I had no idea what parents of special needs children experienced.

I was clueless. Probably insensitive and self-consumed. Until two years ago. When I found myself mama to three.

Many of you already know our story. I’ve shared bits and pieces online, here and on Facebook. It’s a long story, and a complicated one. The short of it? One day we were a family of five. The next, a family of eight.

Only it wasn’t that easy. Overnight, we launched into the world of Reactive Attachment Disorder (RAD), adoptive and foster families, kinship providers, and learning disabilities. A massive learning curve. I read multiple articles and books, shared countless conversations. Still, I felt overwhelmed and alone.

Then I found out I wasn’t. That the exhaustion and grief were part of the deal, and other parents were out there doing the same hard things, day after day. 

For those of you who love children from hard places, this post is for you. I hope it makes you feel less alone. For those on the fringes, this is also for you. You asked, “How can I help?” Here’s my best attempt at an answer (P.S. Thank you for asking):

7 realities many parents of special needs kids need you to know (but won’t tell you): 

  1. I’m not snubbing you. You know the messages I haven’t replied to, the appointment I missed, and the get-together that never happened? I’m not avoiding you. In fact, I need you now more than ever. But each day is an effort at survival. I’d love nothing more than to hang out and do life, to swap text messages and share cups of coffee. I need it. But I have zero margin. Forgive me. Don’t take it personal. And, please. Please. Don’t give up on me.
  2. I don’t always know how to ask for help. It’s tough to know what I need when juggling crises. Besides, my needs aren’t always of the casserole variety (although I’d take one of those, too). I need regular weekends away with my husband to feel like a wife and a woman. I need a RAD-aware child care provider to watch my kids. I need to research the impact of diet on behavior and then develop an effective meal plan. I need a child therapist who accepts insurance, a full day to fill out stacks of legal paperwork, and an advocate to communicate to educators (both at church and school) the dynamics of families like ours. These are big needs, maybe impossible ones. I appreciate your heart, but I’m not likely to ask you to meet them.
  3. My kids aren’t like your kids. Yes, I realize all kids have “bad days.” I understand children lie, steal, and get too physical on the playground. But don’t assume that just because your son screamed in the grocery store that our kids are the same. We have meltdowns almost every day. I’ve been punched, scratched, kicked, spit on. I’ve listened to screams echo off the walls of my house for hours, simply because I asked a child to hang up a towel. I know you’re trying to empathize and normalize, and I appreciate your heart. But “all kids do that” invalidates my reality. I want to feel understood. 
  4. I don’t need your parenting advice. Maybe I do, but save it for a different time, okay? I’m already reading every book, watching every video, and researching every conference and expert. No one wants to succeed at this more than I do. But I’m maxed out with advice. And although I respect you, I don’t need you to fix me. I need you to be with me. In spite of the effort, I don’t always see the progress. That means, more often than not, I feel like I’m failing. I’m doing the best I can. I need you to see me trying. And believe in me.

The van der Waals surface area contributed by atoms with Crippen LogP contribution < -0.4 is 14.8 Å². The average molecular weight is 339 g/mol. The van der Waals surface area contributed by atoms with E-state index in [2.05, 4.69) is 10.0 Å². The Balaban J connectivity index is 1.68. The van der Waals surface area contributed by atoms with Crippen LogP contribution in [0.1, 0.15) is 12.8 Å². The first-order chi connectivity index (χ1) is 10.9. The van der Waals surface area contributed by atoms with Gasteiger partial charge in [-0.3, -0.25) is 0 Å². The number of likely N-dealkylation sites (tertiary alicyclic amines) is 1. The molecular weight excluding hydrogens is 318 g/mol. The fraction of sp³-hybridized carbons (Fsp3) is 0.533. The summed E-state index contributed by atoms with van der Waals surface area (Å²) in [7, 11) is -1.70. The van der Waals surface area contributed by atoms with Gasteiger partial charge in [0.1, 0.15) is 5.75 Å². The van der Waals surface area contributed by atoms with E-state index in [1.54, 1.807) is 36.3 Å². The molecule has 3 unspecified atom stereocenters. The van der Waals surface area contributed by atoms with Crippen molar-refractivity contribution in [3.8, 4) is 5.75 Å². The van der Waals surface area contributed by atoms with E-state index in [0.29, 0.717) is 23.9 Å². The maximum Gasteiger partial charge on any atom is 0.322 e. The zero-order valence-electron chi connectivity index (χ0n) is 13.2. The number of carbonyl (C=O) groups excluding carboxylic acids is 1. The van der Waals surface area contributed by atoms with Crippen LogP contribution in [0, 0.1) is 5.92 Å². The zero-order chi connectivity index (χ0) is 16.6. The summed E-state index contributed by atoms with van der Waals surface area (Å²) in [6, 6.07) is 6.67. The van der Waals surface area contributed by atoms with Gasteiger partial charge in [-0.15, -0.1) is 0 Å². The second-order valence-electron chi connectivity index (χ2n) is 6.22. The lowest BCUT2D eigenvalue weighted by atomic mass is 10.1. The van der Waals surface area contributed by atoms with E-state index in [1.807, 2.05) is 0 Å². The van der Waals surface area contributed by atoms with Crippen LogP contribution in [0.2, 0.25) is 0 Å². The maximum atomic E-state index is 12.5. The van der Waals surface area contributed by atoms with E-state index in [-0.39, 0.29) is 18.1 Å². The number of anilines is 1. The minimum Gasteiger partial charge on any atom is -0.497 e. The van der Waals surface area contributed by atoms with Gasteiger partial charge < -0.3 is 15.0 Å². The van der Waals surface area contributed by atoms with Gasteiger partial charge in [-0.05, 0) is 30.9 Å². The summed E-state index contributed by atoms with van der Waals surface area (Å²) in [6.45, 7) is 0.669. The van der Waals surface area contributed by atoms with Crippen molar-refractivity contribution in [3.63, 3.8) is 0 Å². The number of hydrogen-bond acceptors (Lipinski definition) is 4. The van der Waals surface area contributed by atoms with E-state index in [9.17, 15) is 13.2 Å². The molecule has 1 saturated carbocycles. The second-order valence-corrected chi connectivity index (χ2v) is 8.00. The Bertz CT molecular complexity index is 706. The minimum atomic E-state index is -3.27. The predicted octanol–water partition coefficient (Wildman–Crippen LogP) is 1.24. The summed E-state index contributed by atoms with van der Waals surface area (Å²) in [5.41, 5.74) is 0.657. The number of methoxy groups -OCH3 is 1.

5. “Support services” are more imaginary than real. I’ve discovered a great chasm between the discussion of support services and the provision of them. Yes, the county and state offer assistance. But navigating the system is like trying to find a diamond ring in the bottom of the ocean. I’ve spent hours on the phone and online with nothing to show for it. Most times, it doesn’t seem worth the effort. As for the church, I love her heart for the orphan. Love the fact that “social justice” is hip and current. But, can I be honest? We felt quite alone once we brought our orphans home. Let’s find a solution, together.
  6. Some days I want to run away. Please. Let me say it. Don’t try to fix my feelings or rebuke me with “Children are a gift from the Lord.” I know that. But some days I need to mourn what’s been lost. I watch other families, the ones who seem so “normal,” and can’t help but wish for an easy day. I’m optimistic about the future, yes. But I have no illusions that my efforts will fix all things broken. This is bigger than me. So some days I want to run away. I’ll get over it. But, for today, will you listen? Without judgment?
  7. I’d do it all over again. I know you’ve seen the tears and frustration. We’ve been positive, but we’ve also chosen to be authentic. In all the transparency, I realize you might’ve misunderstood. So hear this: I’D DO IT ALL OVER AGAIN. It’s the most difficult thing I’ve ever done, hands down. But it’s right and good and beautiful. And WORTH IT. Every day I’m reminded of my “why” in the faces of these children I love.

If you’re a parent of a special child, what would you add or change? You have a voice, and I’m listening. 

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